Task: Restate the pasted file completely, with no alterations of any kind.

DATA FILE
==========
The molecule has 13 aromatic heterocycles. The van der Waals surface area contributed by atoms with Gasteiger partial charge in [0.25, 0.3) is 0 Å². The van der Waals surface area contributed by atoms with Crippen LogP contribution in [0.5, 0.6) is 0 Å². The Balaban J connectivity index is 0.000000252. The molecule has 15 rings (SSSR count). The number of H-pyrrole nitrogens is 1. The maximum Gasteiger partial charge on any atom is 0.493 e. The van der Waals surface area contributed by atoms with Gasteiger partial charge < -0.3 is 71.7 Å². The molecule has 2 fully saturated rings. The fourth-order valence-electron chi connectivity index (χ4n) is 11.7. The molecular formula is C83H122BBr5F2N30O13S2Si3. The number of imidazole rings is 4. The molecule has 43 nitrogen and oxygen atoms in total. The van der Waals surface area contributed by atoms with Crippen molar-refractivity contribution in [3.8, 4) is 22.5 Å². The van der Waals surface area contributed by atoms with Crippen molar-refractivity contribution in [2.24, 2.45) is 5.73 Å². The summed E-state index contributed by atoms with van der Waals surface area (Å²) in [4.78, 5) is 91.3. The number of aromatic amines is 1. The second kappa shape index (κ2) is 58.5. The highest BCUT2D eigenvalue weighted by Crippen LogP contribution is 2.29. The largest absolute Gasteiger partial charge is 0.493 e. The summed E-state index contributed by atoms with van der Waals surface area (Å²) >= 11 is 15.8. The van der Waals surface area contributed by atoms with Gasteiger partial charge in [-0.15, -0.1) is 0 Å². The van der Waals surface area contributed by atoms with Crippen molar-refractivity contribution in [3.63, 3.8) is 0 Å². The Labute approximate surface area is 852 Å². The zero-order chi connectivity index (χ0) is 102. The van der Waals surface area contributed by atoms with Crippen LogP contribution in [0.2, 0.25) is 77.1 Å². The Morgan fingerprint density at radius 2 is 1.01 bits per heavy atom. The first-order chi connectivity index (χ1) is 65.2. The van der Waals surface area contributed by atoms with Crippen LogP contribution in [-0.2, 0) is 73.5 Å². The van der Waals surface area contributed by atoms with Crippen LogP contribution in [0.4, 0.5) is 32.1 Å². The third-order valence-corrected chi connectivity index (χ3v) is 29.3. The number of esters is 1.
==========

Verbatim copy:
The molecule has 13 aromatic heterocycles. The van der Waals surface area contributed by atoms with Gasteiger partial charge in [0.25, 0.3) is 0 Å². The van der Waals surface area contributed by atoms with Crippen LogP contribution in [0.5, 0.6) is 0 Å². The Balaban J connectivity index is 0.000000252. The molecule has 15 rings (SSSR count). The number of H-pyrrole nitrogens is 1. The maximum Gasteiger partial charge on any atom is 0.493 e. The van der Waals surface area contributed by atoms with Gasteiger partial charge < -0.3 is 71.7 Å². The molecule has 2 fully saturated rings. The fourth-order valence-electron chi connectivity index (χ4n) is 11.7. The molecular formula is C83H122BBr5F2N30O13S2Si3. The number of imidazole rings is 4. The molecule has 43 nitrogen and oxygen atoms in total. The van der Waals surface area contributed by atoms with Crippen molar-refractivity contribution in [3.8, 4) is 22.5 Å². The van der Waals surface area contributed by atoms with Crippen molar-refractivity contribution in [2.24, 2.45) is 5.73 Å². The summed E-state index contributed by atoms with van der Waals surface area (Å²) in [4.78, 5) is 91.3. The number of aromatic amines is 1. The second kappa shape index (κ2) is 58.5. The highest BCUT2D eigenvalue weighted by Crippen LogP contribution is 2.29. The largest absolute Gasteiger partial charge is 0.493 e. The summed E-state index contributed by atoms with van der Waals surface area (Å²) >= 11 is 15.8. The van der Waals surface area contributed by atoms with Gasteiger partial charge in [-0.15, -0.1) is 0 Å². The van der Waals surface area contributed by atoms with Crippen molar-refractivity contribution in [3.63, 3.8) is 0 Å². The Labute approximate surface area is 852 Å². The zero-order chi connectivity index (χ0) is 102. The van der Waals surface area contributed by atoms with Crippen LogP contribution in [0.2, 0.25) is 77.1 Å². The Morgan fingerprint density at radius 2 is 1.01 bits per heavy atom. The first-order chi connectivity index (χ1) is 65.2. The van der Waals surface area contributed by atoms with Crippen LogP contribution in [-0.2, 0) is 73.5 Å². The van der Waals surface area contributed by atoms with Crippen LogP contribution in [0.4, 0.5) is 32.1 Å². The third-order valence-corrected chi connectivity index (χ3v) is 29.3. The number of esters is 1.